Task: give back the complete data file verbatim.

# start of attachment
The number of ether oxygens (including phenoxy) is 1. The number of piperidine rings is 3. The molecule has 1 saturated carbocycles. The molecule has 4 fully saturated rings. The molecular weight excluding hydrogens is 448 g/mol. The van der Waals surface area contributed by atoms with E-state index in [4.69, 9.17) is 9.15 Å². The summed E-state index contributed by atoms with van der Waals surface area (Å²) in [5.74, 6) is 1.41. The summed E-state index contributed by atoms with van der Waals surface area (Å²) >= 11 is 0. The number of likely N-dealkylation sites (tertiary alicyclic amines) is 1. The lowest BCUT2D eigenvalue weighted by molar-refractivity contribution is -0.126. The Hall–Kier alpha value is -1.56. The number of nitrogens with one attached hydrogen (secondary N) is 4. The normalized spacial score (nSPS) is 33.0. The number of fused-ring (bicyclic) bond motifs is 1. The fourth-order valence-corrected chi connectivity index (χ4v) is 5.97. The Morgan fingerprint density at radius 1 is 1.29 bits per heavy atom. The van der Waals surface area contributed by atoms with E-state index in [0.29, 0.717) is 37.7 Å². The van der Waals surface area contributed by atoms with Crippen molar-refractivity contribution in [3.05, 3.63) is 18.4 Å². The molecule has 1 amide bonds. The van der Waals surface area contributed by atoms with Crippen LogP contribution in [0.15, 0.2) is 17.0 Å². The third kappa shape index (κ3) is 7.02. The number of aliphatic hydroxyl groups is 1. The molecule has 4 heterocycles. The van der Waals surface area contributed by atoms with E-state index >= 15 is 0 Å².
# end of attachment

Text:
The number of ether oxygens (including phenoxy) is 1. The number of piperidine rings is 3. The molecule has 1 saturated carbocycles. The molecule has 4 fully saturated rings. The molecular weight excluding hydrogens is 448 g/mol. The van der Waals surface area contributed by atoms with E-state index in [4.69, 9.17) is 9.15 Å². The summed E-state index contributed by atoms with van der Waals surface area (Å²) in [5.74, 6) is 1.41. The summed E-state index contributed by atoms with van der Waals surface area (Å²) >= 11 is 0. The number of likely N-dealkylation sites (tertiary alicyclic amines) is 1. The lowest BCUT2D eigenvalue weighted by molar-refractivity contribution is -0.126. The Hall–Kier alpha value is -1.56. The number of nitrogens with one attached hydrogen (secondary N) is 4. The normalized spacial score (nSPS) is 33.0. The number of fused-ring (bicyclic) bond motifs is 1. The fourth-order valence-corrected chi connectivity index (χ4v) is 5.97. The Morgan fingerprint density at radius 1 is 1.29 bits per heavy atom. The van der Waals surface area contributed by atoms with E-state index in [0.29, 0.717) is 37.7 Å². The van der Waals surface area contributed by atoms with Crippen molar-refractivity contribution in [3.05, 3.63) is 18.4 Å². The molecule has 1 amide bonds. The van der Waals surface area contributed by atoms with Crippen LogP contribution in [0.15, 0.2) is 17.0 Å². The third kappa shape index (κ3) is 7.02. The number of aliphatic hydroxyl groups is 1. The molecule has 4 heterocycles. The van der Waals surface area contributed by atoms with E-state index >= 15 is 0 Å².